Cleveland v. United States, 531 U.S. 12 (2000)

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12

OCTOBER TERM, 2000

Syllabus

CLEVELAND v. UNITED STATES

certiorari to the united states court of appeals for the fifth circuit

No. 99-804. Argued October 10, 2000—Decided November 7, 2000

Louisiana law authorizes the State to award nontransferable, annually renewable licenses to operate video poker machines. License applicants must meet suitability requirements designed to ensure that they have good character and fiscal integrity. The State itself does not run any video poker machinery. In 1992, Fred Goodson and his family formed a limited partnership, Truck Stop Gaming, Ltd. (TSG), to participate in the video poker business in Louisiana. Petitioner Carl W. Cleveland, a lawyer, assisted Goodson in preparing TSG's initial and subsequent video poker license applications, each of which identified Goodson's children as the sole beneficial owners of the partnership. The State approved the initial application, and TSG successfully renewed its license in 1993, 1994, and 1995. In 1996, Cleveland and Goodson were charged with money laundering under 18 U. S. C. 1957 and racketeering and conspiracy under 1962 in connection with a scheme to bribe state legislators to vote in a manner favorable to the video poker industry. Among the predicate acts supporting these charges were four counts of violating the mail fraud statute, 1341, which proscribes use of the mails in furtherance of "any scheme or artifice to defraud, or for obtaining . . . property by means of . . . fraudulent . . . representations." The indictment alleged that, because Cleveland and Goodson had tax and financial problems that could have undermined their suitability to receive a video poker license, they fraudulently concealed that they were the true owners of TSG in the license applications they had mailed to the State. Before trial, Cleveland moved to dismiss the mail fraud counts on the ground that the alleged fraud did not deprive the State of "property" under 1341. The District Court denied the motion, concluding that licenses constitute property even before they are issued. A jury found Cleveland guilty on two mail fraud counts and on other counts predicated on the mail fraud. The Fifth Circuit affirmed the conviction, considering itself bound by an earlier decision holding that Louisiana video poker licenses constitute "property" in the State's hands.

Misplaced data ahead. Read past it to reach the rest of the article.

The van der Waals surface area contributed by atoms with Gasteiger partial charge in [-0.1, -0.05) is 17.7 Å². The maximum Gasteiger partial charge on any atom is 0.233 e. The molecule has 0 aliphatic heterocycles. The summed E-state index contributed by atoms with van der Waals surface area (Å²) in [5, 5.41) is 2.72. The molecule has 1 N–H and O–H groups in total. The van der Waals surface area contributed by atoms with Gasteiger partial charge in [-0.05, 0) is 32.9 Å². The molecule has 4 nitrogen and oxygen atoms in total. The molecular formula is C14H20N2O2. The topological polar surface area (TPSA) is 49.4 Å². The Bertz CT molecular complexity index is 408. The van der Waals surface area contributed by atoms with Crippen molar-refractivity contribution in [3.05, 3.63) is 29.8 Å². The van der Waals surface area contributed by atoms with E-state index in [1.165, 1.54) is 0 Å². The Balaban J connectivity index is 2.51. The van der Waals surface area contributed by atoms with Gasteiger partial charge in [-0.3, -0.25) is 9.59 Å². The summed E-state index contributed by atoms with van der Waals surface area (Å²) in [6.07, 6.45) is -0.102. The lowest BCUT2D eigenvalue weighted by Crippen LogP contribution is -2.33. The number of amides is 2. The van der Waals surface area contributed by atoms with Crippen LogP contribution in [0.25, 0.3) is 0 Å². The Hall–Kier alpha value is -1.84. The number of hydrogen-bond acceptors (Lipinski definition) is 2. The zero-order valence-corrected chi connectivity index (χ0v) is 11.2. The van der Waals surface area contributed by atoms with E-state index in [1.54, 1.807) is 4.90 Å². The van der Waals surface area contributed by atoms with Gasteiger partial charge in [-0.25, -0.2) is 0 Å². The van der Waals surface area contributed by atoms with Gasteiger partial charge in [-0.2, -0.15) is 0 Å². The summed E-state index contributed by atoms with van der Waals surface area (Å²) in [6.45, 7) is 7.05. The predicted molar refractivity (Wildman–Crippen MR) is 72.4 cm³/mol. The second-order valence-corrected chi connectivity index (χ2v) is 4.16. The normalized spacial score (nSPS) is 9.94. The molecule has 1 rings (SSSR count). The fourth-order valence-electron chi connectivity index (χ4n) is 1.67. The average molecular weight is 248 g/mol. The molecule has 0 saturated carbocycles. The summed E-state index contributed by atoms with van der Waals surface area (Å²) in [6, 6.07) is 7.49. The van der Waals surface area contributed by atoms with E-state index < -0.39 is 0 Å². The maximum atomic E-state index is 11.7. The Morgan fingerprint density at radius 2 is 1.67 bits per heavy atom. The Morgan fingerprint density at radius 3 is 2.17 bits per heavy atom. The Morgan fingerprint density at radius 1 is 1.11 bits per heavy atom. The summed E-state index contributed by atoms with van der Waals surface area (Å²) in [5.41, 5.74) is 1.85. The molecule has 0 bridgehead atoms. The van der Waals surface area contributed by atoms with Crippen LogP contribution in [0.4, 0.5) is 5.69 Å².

Held: State and municipal licenses in general, and Louisiana's video poker licenses in particular, do not rank as "property," for purposes of 1341, in the hands of the official licensor. Pp. 18-27.

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